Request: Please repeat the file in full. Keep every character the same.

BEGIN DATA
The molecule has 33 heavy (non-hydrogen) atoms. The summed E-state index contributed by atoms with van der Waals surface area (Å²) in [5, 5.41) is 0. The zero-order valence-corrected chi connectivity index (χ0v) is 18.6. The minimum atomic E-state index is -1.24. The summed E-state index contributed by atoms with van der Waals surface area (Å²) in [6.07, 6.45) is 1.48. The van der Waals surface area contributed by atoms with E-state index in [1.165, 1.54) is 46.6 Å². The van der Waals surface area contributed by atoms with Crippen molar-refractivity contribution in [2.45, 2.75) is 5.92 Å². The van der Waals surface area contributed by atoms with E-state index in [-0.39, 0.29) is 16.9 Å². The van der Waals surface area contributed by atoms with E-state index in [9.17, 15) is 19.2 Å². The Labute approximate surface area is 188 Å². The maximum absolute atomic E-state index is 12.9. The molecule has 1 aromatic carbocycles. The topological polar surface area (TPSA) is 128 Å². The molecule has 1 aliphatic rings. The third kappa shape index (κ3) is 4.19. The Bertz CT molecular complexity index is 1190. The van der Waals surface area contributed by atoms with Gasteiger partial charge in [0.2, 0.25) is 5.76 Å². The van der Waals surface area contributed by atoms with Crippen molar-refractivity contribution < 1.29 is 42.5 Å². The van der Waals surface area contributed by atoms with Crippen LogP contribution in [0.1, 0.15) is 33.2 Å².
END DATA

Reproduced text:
The molecule has 33 heavy (non-hydrogen) atoms. The summed E-state index contributed by atoms with van der Waals surface area (Å²) in [5, 5.41) is 0. The zero-order valence-corrected chi connectivity index (χ0v) is 18.6. The minimum atomic E-state index is -1.24. The summed E-state index contributed by atoms with van der Waals surface area (Å²) in [6.07, 6.45) is 1.48. The van der Waals surface area contributed by atoms with E-state index in [1.165, 1.54) is 46.6 Å². The van der Waals surface area contributed by atoms with Crippen molar-refractivity contribution in [2.45, 2.75) is 5.92 Å². The van der Waals surface area contributed by atoms with E-state index in [-0.39, 0.29) is 16.9 Å². The van der Waals surface area contributed by atoms with E-state index in [9.17, 15) is 19.2 Å². The Labute approximate surface area is 188 Å². The maximum absolute atomic E-state index is 12.9. The molecule has 1 aromatic carbocycles. The topological polar surface area (TPSA) is 128 Å². The molecule has 1 aliphatic rings. The third kappa shape index (κ3) is 4.19. The Bertz CT molecular complexity index is 1190. The van der Waals surface area contributed by atoms with Gasteiger partial charge in [0.2, 0.25) is 5.76 Å². The van der Waals surface area contributed by atoms with Crippen molar-refractivity contribution < 1.29 is 42.5 Å². The van der Waals surface area contributed by atoms with Crippen LogP contribution in [0.1, 0.15) is 33.2 Å².